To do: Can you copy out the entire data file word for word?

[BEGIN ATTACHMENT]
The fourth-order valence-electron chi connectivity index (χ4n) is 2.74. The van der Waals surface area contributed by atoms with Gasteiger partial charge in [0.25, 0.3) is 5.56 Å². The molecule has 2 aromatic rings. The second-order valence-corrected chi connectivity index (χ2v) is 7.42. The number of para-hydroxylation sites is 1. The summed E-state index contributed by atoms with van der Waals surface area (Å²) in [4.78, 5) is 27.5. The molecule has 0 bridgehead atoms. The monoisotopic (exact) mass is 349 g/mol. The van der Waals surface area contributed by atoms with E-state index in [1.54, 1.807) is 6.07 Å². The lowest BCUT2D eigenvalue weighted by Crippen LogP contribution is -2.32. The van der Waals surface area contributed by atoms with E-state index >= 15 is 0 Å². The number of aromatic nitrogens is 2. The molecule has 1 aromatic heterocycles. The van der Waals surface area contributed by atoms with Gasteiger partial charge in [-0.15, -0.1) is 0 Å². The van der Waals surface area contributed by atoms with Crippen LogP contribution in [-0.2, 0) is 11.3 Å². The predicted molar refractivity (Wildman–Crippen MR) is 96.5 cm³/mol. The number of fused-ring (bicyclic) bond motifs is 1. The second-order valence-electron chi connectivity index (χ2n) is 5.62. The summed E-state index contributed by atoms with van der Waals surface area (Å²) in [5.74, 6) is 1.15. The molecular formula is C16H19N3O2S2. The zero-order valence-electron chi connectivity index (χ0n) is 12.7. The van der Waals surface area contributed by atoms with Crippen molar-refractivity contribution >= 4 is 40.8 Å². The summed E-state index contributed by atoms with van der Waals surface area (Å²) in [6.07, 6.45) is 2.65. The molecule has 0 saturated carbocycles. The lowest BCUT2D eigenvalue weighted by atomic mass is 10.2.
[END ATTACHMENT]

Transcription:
The fourth-order valence-electron chi connectivity index (χ4n) is 2.74. The van der Waals surface area contributed by atoms with Gasteiger partial charge in [0.25, 0.3) is 5.56 Å². The molecule has 2 aromatic rings. The second-order valence-corrected chi connectivity index (χ2v) is 7.42. The number of para-hydroxylation sites is 1. The summed E-state index contributed by atoms with van der Waals surface area (Å²) in [4.78, 5) is 27.5. The molecule has 0 bridgehead atoms. The monoisotopic (exact) mass is 349 g/mol. The van der Waals surface area contributed by atoms with E-state index in [1.54, 1.807) is 6.07 Å². The lowest BCUT2D eigenvalue weighted by Crippen LogP contribution is -2.32. The van der Waals surface area contributed by atoms with E-state index >= 15 is 0 Å². The number of aromatic nitrogens is 2. The molecule has 1 aromatic heterocycles. The van der Waals surface area contributed by atoms with Gasteiger partial charge in [-0.15, -0.1) is 0 Å². The van der Waals surface area contributed by atoms with Crippen LogP contribution in [-0.2, 0) is 11.3 Å². The predicted molar refractivity (Wildman–Crippen MR) is 96.5 cm³/mol. The number of fused-ring (bicyclic) bond motifs is 1. The second-order valence-electron chi connectivity index (χ2n) is 5.62. The summed E-state index contributed by atoms with van der Waals surface area (Å²) in [5.74, 6) is 1.15. The molecular formula is C16H19N3O2S2. The zero-order valence-electron chi connectivity index (χ0n) is 12.7. The van der Waals surface area contributed by atoms with Crippen molar-refractivity contribution >= 4 is 40.8 Å². The summed E-state index contributed by atoms with van der Waals surface area (Å²) in [6.07, 6.45) is 2.65. The molecule has 0 saturated carbocycles. The lowest BCUT2D eigenvalue weighted by atomic mass is 10.2.